Another area where CCD-based designs provide more flexibility than their CMOS cousins is their ability to control gain. Professional camcorders often have an external gain control switch to adjust the sensitivity of the CCD, to help boost the input or throttle back video noise as appropriate. For typical usage, it’s best to adjust the exposure with the aperture and shutter speed rather than the electronic gain control. However, there are times when increased sensitivity – and the inherent increase in noise – is the trade-off to getting a usable shot, particularly in low-light, run-and-gun conditions when the lesser video quality and graininess might be accepted.
The Color-Coordinated Camcorder
Image sensors only detect and record the intensity of the light hitting them, recording the grayscale image; they don’t actually record in color themselves. In a single-chip camcorder design, a color filter array sits on top of the image sensor. Somewhere between the surface upon which light hits the image sensor and the encoded output of the image processor, the color is extracted in accordance with the pattern of the tiny color filters. The data stream passes through the codec utilized by the camcorder (generally DV, MPEG-2 or AVCHD) to be compressed before it’s recorded to whatever media the camcorder is using, be it tape, a hard drive, a disc, a memory card, a network connection, etc.
In the case of higher-end camcorders with multiple image sensors, each sensor captures a single primary light color via a prism inside the camera. The prism splits the light entering the camcorder’s lens into red, green and blue and then sends those colors off to the matching image sensor, where the intensity of each color is encoded. The need for the three individual sensors, one for each primary color, is yet another reason why 3-chip pro cameras are more expensive than consumer-grade cameras.
Regardless of whether you have a small CMOS-based camcorder with a single image sensor, or a 3-CCD pro unit with a separate and complex high-end image processor, these chips do a whole lot of work that used to be done by many mechanical parts and a lot of chemicals in film-camera days. But they are not without their own problems.
Rolling Shutter, Smearing CCD
No, that’s not the name of a rollicking martial arts film, but it does highlight some of the trade-offs of each technology.
To build on our analogy at the beginning of the article, shooting directly into overexposed bright lights with a CCD camera can result in smearing-which often manifests itself as glaringly obvious vertical streaks, very different from the way that lights bloom when photographed using film.
Most CMOS cameras use a rolling electronic shutter to capture an image sequentially in thin rows from top to bottom in the course of a single frame. This is in contrast to the more traditional global shutter of the CCD camera, where the sensor captures an image in its entirety.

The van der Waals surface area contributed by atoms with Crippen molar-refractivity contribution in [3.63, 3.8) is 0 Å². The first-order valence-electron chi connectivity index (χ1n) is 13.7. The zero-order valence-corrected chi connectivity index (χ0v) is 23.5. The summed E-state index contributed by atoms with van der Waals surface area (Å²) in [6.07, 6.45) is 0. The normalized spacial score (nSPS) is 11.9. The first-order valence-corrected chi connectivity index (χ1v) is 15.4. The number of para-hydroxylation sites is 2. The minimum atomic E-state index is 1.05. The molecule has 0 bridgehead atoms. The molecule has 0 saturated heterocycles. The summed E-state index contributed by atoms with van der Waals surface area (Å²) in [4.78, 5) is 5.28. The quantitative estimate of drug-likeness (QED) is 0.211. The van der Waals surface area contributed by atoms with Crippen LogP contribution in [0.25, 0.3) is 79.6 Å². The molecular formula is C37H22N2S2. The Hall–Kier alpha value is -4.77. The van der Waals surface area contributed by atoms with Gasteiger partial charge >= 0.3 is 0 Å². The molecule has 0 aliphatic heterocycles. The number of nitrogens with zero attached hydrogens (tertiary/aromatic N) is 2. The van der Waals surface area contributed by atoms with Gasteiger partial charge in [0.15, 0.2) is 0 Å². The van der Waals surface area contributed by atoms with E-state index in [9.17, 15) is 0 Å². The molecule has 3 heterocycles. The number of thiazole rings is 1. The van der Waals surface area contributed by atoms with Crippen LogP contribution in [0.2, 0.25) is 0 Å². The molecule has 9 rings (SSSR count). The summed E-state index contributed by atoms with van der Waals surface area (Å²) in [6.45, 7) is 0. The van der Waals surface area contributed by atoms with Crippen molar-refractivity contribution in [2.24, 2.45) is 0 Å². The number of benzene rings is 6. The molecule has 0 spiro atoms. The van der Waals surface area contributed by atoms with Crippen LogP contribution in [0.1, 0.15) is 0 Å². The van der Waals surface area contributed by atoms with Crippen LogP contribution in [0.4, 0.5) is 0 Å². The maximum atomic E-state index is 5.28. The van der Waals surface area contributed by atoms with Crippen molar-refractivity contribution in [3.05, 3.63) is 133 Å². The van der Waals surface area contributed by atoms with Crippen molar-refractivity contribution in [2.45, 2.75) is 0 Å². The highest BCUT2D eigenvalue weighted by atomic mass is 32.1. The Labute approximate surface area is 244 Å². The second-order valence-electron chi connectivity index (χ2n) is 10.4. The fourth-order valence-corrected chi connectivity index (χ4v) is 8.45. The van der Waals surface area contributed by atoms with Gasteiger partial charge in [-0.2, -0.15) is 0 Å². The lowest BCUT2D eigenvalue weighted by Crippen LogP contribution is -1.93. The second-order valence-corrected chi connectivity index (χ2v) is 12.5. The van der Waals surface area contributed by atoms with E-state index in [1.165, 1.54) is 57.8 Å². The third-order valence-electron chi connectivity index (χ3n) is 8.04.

The CMOS camera’s rolling shutter can impose a different type of distortion: skew. This can cause distortion of the vertical lines in a shot during a quick pan. (Picture a whip pan shot of a New York skyscraper, for an extreme example.) But for those who primarily shoot weddings or news-gathering talking-heads footage, neither of these issues will occur very frequently. However, action-oriented videographers, take heed.
Choosing a Video Camera
Choosing between CMOS and CCD is only one element among many that must be considered when shopping for a new video camera. The size of the lens and whether or not the camcorder accepts interchangeable lenses for wide angle, telephoto, macro and other specialized applications is another. Is the camera equipped with XLR inputs for use with professional mics? Do those XLR inputs provide phantom power for clip-on lavalier mics? How flexible are the camcorder’s controls, for those times when you don’t wish to run the camera in automatic mode?
As with any professional equipment, from musical instruments to microscopes, poor technique will produce bad results, even if you are using the most expensive camcorder. Conversely, good technique can produce acceptable – sometimes even great – images on even the most inexpensive consumer cameras.
So should you choose CCD over CMOS? We asked Hahn Choi, who is one of the behind-the-camera talents at the streaming HD video web startup PJTV.com (where, in full disclosure, I am an occasional on-air talent). Choi said, “When it comes to quality, my personal opinion is that it doesn’t make a difference, because of compression that’s being used with most HD cameras. Whether it’s HDV or AVCHD, it’s still compression, and that’ll affect the video quality. With the processing cameras do, too, it’s tough to say one is better than the other.” However, although many higher-end manufacturers, including Red Digital Cinema, are beginning to use CMOS chips, if you can afford it, 3-CCD is the way to go. This is especially true if your material is ultimately designed to make its way to broadcast TV.
But so much material is being shot these days for the web, for video aggregation sites such as YouTube and as blogs and big media websites go multimedia. If that’s the case, given the factors Choi mentioned, a good CMOS camcorder will suffice for many purposes.
Ed Driscoll is a freelance journalist covering home theater and the media.